1690 Francesco Maria Veracini – Italian composer (d. 1768); his grandfather and uncle were famous violinists in the 17th and 18th centuries.
1859 Victor Herbert – Irish-American composer and cellist (d.1923); first music director of the Pittsburgh Symphony; his second cello concerto inspired Dvorak to compose his cello concerto.
1869 Julius Conus – Russian composer and violinist (d.1942); his Concerto in e is the only item from his catalogue that is played occasionally today.
1893 premiere of Giacomo Puccini's Manon Lescaut in Turin; the same subject also inspired operas by Daniel Auber, Jules Massenet and Hans Werner Henze.
1896 premiere of Giacomo Puccini's La bohème in Turin at the Teatro Regio, conducted by the young Arturo Toscanini; in 1946, fifty years after the opera's premiere, Toscanini conducted a performance of it on radio with the NBC Symphony, the only recording of a Puccini opera by its original conductor.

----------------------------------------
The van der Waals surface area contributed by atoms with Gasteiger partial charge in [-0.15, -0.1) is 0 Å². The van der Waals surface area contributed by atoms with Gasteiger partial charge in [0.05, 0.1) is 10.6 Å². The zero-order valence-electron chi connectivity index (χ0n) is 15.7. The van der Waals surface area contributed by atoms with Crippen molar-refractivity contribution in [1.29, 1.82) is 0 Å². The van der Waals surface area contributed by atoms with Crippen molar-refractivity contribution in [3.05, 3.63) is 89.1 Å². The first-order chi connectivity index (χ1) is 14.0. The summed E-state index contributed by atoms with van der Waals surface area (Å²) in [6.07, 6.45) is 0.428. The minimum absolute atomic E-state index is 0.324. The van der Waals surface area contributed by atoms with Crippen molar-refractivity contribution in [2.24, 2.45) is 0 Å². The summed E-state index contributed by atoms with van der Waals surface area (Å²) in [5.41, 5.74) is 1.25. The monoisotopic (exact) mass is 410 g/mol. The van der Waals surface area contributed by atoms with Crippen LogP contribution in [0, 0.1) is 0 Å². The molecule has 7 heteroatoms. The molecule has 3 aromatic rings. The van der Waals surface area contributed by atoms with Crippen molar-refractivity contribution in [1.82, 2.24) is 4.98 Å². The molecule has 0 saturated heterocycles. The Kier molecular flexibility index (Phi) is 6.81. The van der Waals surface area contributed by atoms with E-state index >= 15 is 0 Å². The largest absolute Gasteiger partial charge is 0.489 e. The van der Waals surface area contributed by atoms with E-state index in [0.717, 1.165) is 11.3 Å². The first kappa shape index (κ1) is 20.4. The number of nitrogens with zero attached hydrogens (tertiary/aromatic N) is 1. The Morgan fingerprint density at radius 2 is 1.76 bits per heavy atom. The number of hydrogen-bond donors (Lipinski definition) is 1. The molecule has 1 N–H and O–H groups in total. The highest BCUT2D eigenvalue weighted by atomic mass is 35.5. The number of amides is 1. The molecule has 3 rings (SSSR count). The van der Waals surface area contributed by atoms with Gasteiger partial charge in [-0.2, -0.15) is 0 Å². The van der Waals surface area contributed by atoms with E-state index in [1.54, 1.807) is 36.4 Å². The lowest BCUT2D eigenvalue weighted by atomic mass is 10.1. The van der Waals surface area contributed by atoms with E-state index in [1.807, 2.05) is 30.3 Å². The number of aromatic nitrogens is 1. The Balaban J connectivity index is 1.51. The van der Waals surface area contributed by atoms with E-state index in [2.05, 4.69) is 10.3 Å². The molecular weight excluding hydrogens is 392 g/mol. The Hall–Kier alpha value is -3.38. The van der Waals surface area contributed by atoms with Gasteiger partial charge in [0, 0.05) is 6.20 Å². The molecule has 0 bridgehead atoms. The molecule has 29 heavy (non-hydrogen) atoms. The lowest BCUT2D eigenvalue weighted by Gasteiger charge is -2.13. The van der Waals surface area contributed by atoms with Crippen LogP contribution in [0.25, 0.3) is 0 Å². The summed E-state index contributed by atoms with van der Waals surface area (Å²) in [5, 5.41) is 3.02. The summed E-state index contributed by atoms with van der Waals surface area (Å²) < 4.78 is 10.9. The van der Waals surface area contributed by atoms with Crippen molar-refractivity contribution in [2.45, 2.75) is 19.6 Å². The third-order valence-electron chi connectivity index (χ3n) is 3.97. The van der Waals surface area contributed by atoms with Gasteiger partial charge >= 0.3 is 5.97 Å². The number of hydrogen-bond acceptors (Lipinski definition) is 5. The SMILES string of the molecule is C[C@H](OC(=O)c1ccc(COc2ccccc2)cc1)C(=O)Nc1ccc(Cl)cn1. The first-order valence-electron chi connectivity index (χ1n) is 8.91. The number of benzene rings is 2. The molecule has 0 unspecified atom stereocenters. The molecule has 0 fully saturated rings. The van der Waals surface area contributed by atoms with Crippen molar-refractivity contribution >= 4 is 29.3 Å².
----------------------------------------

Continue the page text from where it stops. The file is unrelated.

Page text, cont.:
1907 Camargo Guàrnieri – Brazilian composer (d. 1993); his birth name was Mozart Guarnieri, but when he began a musical career, he decided his first name was too pretentious, so he adopted his mother's maiden name Camargo as a middle name, and signed himself ‘M. Camargo Guarnieri’; in 1948, he legally changed his name to Mozart Camargo Guarnieri, but continued to sign only the initial of his first name; by the way, one of his brothers was named Rossine (a Portuguese misspelling of Rossini) and another one Verdi.